An abrupt end to the heyday

The upswing ended in 1933 with the "Gleichschaltung" of National Socialism. In 1937, the Academy of Arts was forced out of the building on Pariser Platz and the National Socialist grand architect Albert Speer moved in to plan a utopia here undisturbed: Hitler's megalomaniacal idea of a National Socialist capital "Germania" was put on paper here. I

In the final days of the war in 1945, the building was badly damaged and abandoned.

Academy of Arts - in East and West Berlin

After the end of the war and after the division of Germany, the Academy of Arts was revived in various buildings in the eastern and western parts of Berlin. At the end of the 1950s, the famous Berlin architect Werner Düttmann built the Akademie der Künste am Hanseatenweg in the Hansaviertel district of West Berlin, which is now recognised as an icon of post-war architecture in Berlin. Meanwhile, its former headquarters on Pariser Platz fell into disrepair. Nevertheless, artistic work continued there. Members and master students of the Academy of Arts (East) moved into the ruins and set up workshops and studios.

In 1957 and 1958, budding artists celebrated and immortalised themselves on the walls of the Academy's rambling basement rooms on Pariser Platz. Their works can be seen today in the academy's "picture cellar". After the wall was built in 1961, the building lay abandoned and inaccessible in the no-man's land of the Berlin border strip.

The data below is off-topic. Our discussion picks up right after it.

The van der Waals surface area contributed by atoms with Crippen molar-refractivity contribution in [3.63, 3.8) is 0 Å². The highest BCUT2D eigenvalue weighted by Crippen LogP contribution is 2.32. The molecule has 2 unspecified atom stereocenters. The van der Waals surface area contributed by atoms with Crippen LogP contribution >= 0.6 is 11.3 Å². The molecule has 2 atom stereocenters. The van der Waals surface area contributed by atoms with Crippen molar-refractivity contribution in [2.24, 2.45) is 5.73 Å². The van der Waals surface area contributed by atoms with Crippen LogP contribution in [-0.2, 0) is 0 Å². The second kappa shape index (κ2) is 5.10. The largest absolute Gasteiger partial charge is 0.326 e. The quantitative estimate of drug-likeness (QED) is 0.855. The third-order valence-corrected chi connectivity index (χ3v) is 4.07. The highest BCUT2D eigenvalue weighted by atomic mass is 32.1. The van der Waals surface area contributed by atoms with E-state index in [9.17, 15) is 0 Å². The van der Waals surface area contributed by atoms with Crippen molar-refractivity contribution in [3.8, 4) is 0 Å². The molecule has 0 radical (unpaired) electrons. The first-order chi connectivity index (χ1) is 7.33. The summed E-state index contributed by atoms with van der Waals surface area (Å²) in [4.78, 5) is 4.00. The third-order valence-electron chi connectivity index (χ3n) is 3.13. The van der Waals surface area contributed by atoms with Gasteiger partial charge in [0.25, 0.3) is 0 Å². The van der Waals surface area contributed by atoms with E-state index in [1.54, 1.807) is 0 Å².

The rebirth of the academy

After the fall of the Wall, it was not only the reunification of Germany that was celebrated. The two opposing academies of the arts in the eastern and western parts of the city were also reunited as one institution. Nevertheless, it took more than 15 years before the reunited Academy of Arts transferred to federal sponsorship in 2005. This paved the way for Günter Behnisch's plans for a new building.

Akademie der Künste Berlin at Pariser Platz, roof terrace
Akademie der Künste Berlin at Pariser Platz, roof terrace © Akademie der Künste, Pariser Platz, Foto: Andreas (Franz Xaver) Süß


  • Cellar paintings in the branching catacombs of the building
  • Restored skylight rooms
  • Terrace on the upper floor with a view of Pariser Platz
  • Food and drinks at Café Liebermann on the ground floor

Your visit

How to get there: Brandenburger Tor S+U train station
Daily 10 am - 8 pm
Access to the building and the exhibition rooms is barrier-free. Visitors under the age of 18 have free admission to the exhibitions.  

More culture nearby

The main attraction on Pariser Platz and Berlin's landmark is the Brandenburg Gate. Right next to it you will find the Max Liebermann Haus, where you can see an exhibition on the life and fate of the world-famous Jewish Impressionist. If you walk through the Akademie der Künste from Pariser Platz, on the other side of the street, you will come across the Memorial to the Murdered Jews of Europe with its moving underground documentation centre, underground documentation centre.